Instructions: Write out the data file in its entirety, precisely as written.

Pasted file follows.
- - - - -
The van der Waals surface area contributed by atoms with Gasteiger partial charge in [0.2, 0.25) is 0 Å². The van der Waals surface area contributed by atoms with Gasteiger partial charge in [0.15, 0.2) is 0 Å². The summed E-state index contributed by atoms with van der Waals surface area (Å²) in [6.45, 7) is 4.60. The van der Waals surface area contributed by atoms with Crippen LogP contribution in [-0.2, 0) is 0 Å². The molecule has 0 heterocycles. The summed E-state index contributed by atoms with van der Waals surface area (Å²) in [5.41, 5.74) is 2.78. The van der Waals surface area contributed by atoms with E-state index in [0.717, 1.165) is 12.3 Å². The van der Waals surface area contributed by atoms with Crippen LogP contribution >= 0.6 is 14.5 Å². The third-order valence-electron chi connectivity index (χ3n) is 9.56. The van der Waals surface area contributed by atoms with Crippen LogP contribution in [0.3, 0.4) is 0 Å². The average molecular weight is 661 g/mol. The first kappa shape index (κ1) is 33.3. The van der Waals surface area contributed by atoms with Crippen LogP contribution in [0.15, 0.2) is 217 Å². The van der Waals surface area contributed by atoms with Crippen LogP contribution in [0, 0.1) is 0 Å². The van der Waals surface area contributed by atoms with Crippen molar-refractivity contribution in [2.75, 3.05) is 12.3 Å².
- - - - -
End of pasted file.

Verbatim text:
The van der Waals surface area contributed by atoms with Gasteiger partial charge in [0.2, 0.25) is 0 Å². The van der Waals surface area contributed by atoms with Gasteiger partial charge in [0.15, 0.2) is 0 Å². The summed E-state index contributed by atoms with van der Waals surface area (Å²) in [6.45, 7) is 4.60. The van der Waals surface area contributed by atoms with Crippen LogP contribution in [-0.2, 0) is 0 Å². The molecule has 0 heterocycles. The summed E-state index contributed by atoms with van der Waals surface area (Å²) in [5.41, 5.74) is 2.78. The van der Waals surface area contributed by atoms with E-state index in [0.717, 1.165) is 12.3 Å². The van der Waals surface area contributed by atoms with Crippen LogP contribution >= 0.6 is 14.5 Å². The third-order valence-electron chi connectivity index (χ3n) is 9.56. The van der Waals surface area contributed by atoms with Crippen LogP contribution in [0.3, 0.4) is 0 Å². The average molecular weight is 661 g/mol. The first kappa shape index (κ1) is 33.3. The van der Waals surface area contributed by atoms with Crippen LogP contribution in [0.15, 0.2) is 217 Å². The van der Waals surface area contributed by atoms with Crippen LogP contribution in [0, 0.1) is 0 Å². The van der Waals surface area contributed by atoms with Crippen molar-refractivity contribution in [2.75, 3.05) is 12.3 Å².